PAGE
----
Women In The Mines Of All Kinds
This series derives from documentation on the conditions of women workers in the largest mining enterprises in Minas Gerais. Mines are usually seen as masculine work environments and in the collective memory mines are places where women have no roles. But since early exploitation of gold in Minas Gerais, women have had only peripheral participation, they acted in washing and selecting stones and in other functions that reproduced domestic work. Little is known about the contemporary reality of this field. Women are responsible for the largest machines of the industry and they are preferred to exercise functions in many fronts.
While having permission to photograph and film the women workers in some companies, landscape, machines and actions in the field were also registered. Mines are usally kept closed to the public eye in the name of “industrial secret”. Difficulties and tensions which women live in the field were observed, but the series reveals examples of good-practice, workers who are proud of their jobs and their roles. Although, this scenario does not represent the reality of all mines in Brazil, as the industry is made especially by small enterprises that disrespect most basic regulations.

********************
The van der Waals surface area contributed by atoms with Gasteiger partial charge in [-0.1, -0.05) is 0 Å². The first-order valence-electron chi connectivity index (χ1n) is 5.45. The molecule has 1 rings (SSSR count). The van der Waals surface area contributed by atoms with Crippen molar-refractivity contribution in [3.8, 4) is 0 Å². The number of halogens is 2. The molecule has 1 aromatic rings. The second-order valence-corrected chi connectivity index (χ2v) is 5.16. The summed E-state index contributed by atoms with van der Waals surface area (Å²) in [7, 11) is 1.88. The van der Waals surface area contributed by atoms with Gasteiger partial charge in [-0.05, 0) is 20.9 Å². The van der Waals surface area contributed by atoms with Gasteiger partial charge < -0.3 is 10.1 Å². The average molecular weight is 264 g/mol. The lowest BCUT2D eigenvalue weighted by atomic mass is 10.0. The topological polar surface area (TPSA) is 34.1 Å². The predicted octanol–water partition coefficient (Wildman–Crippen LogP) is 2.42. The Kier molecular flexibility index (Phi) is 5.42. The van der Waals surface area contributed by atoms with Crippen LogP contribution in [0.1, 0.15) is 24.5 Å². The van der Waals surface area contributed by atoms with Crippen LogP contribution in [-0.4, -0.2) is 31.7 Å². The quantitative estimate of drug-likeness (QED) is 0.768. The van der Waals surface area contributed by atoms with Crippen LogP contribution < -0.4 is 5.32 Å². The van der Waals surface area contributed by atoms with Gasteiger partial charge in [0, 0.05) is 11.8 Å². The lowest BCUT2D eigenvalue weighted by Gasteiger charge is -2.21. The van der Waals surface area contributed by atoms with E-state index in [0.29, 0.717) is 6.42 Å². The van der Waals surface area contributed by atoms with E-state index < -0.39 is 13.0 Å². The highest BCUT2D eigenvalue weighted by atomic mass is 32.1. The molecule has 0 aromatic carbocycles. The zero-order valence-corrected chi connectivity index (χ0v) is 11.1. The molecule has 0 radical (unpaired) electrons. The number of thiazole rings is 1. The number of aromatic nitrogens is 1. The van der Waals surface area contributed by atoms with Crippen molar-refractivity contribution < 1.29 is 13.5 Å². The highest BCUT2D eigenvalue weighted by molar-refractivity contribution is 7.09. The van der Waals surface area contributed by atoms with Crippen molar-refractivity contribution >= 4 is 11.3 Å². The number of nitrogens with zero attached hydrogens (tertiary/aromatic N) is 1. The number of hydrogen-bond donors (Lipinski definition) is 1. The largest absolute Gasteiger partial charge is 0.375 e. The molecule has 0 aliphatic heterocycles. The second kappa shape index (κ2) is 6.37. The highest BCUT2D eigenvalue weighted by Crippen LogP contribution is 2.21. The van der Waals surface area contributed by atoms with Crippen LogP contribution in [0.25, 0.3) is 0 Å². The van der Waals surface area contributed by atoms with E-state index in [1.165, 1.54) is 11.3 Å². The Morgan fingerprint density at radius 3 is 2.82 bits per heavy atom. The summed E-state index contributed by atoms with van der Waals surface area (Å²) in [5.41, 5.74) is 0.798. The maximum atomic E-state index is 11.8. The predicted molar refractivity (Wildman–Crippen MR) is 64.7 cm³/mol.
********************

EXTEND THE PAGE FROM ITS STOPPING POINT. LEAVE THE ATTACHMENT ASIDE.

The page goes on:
This project is a response to a regulation from 1932 by the International Labor Office and signed by the Brazilian government, restricting employment of women in underground mines. Never re-elaborated, it does not correspond to achievements in the field of health and safety, which benefit workers independent of gender. The series was made for donation to the photo archive of the International Labour Office in Geneva, comissioned for the exhibition The Revenge of the Photographic Archive, at the Centre de la Photographie Genève.
(...) The Brazilian Government therefore cannot but be in favour of the adoption of international regulations establishing the principle that this prohibition should be enforced by all countries. (Decree No. 21417 of 17 May 1932 to regulate the conditions of employment of women in industrial undertakings (L.S., 1932, Braz. 5): section 5: “Women shall not be employed in the following work: (a) work in tunnels, underground in mines, in quarries...“
 Photographs/ laser prints [sizes variable]; written essay “In and out of the house: working and wandering”, Mabe Bethônico [5 pages, illustrated, German/English, distributed as handout]; video "Mineral Exploitation" [19'34"].